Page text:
In Germany, shopping, visit of public authorities, a hairdresser or a bank is not possible on Sundays. This seems to contribute to decreased time out-of-home and the lesser walking duration on Sundays. These activities are not fully compensated by other activities typically done on a Sunday like attending a church service or going for a walk. A study with older people from the UK also observed that the least trips were undertaken on Sundays and this coincided with lower daily levels of PA [15, 26].

Strengths of our study are the large number of analysed days with information about the time out-of-home and of sensor-based measurements of the daily walking duration. There are only a few studies reporting an objective measurement of walking duration in older people [31]. Walking contributes to PA but is not identical with PA. In older people, however, walking is the most frequently performed form of PA [8] and may be therefore suitable as a surrogate of PA. Analyses with data from the ActiFE cohort demonstrated that an increase in walking duration is associated with a considerable reduction in mortality [20]. There is evidence from the literature that mainly moderate to vigorous activity has a beneficial effect on mortality [32, 33]. Walking is a composition of low, moderate (brisk walking) and vigorous (running, brisk walking up a hill) physical activity. It is a limitation of our study that we were not able to differentiate between different levels of walking intensity. Another limitation is that the questionnaire assessing activities out-of-home has not yet been validated. However, time of leaving the house and returning home is usually easy to remember, especially because participants were asked to complete the forms right after the activity has occurred. Therefore, the data should be more robust to failures as compared to detailed retrospective questionnaires of PA. Further limitations of the study are that we cannot differentiate if the time out-of-home was spent in an outdoor or an indoor environment and if the additional walking duration associated with the time out-of-home was accumulated exactly during the time out-of-home. Finally, daily habits, living conditions and environments of older people are different in different countries. This limits the external validity of our results.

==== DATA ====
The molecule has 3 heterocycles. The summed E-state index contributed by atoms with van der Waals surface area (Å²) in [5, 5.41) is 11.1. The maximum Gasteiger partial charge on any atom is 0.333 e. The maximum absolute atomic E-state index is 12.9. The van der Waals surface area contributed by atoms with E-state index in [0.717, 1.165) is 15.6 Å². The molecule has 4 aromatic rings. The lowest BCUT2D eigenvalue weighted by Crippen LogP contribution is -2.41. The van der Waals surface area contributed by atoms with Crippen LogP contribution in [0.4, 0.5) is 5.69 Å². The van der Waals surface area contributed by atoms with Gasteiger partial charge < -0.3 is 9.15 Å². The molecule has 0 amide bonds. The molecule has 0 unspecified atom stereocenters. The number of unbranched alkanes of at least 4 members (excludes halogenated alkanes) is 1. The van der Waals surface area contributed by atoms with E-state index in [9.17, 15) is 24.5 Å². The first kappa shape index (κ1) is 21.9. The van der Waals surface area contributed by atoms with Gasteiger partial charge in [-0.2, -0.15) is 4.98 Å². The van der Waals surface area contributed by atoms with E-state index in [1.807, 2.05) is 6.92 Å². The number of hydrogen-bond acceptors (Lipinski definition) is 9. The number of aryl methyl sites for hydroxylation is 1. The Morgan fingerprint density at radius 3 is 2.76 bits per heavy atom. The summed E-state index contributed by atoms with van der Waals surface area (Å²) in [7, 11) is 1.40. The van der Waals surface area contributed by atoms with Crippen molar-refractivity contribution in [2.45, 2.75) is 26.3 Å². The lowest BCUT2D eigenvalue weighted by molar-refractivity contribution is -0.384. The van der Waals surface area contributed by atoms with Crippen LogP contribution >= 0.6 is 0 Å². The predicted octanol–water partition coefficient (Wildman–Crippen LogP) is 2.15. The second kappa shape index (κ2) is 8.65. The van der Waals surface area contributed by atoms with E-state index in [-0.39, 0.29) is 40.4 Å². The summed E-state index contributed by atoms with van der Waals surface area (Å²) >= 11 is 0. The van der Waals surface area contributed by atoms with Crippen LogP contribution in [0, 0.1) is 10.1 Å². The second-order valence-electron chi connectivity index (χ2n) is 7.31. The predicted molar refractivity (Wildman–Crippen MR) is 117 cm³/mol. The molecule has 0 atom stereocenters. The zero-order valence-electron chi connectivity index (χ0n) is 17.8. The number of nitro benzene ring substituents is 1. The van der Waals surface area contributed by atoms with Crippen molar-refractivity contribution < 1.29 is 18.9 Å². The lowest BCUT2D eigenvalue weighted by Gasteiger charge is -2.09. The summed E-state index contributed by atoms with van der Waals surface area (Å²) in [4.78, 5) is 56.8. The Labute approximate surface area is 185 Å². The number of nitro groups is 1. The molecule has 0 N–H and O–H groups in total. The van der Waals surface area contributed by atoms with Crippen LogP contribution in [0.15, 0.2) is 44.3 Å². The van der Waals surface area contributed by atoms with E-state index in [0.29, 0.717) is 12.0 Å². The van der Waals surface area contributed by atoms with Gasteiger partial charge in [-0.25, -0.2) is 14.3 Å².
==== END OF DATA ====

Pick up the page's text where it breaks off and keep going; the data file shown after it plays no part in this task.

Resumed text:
Our results have implications for public health. There is no question that walking has beneficial health effects. However, a lack of motivation is a frequent barrier. To promote the number of daily trips and the total daily time out-of-home could be a measure which is rather mediated by a change of the nearby environment than by motivational procedures. Davis for example showed that an increase in amenities like the access to shops and other services within 5-min walk category increased the number of outdoor trips per week [15]. A recent publication which used a huge dataset from smartphones with built-in accelerometry demonstrated that a higher walkability of cities was associated with significantly more daily steps across all ages [34]. To build an environment which animates people to leave their home, in which shops, public authorities and services are in a walkable distance, which provides public toilets and places to rest and in which older people feel generally safe seems to be a worthwhile investment to promote public health [35]. Our results demonstrate on the other hand that the effect of the number of daily trips or the time out-of-home on walking duration is not linear and therefore limited. The type of activities may therefore play a crucial role. The latter question will be addressed in an additional publication with data from the same study population.

Conclusions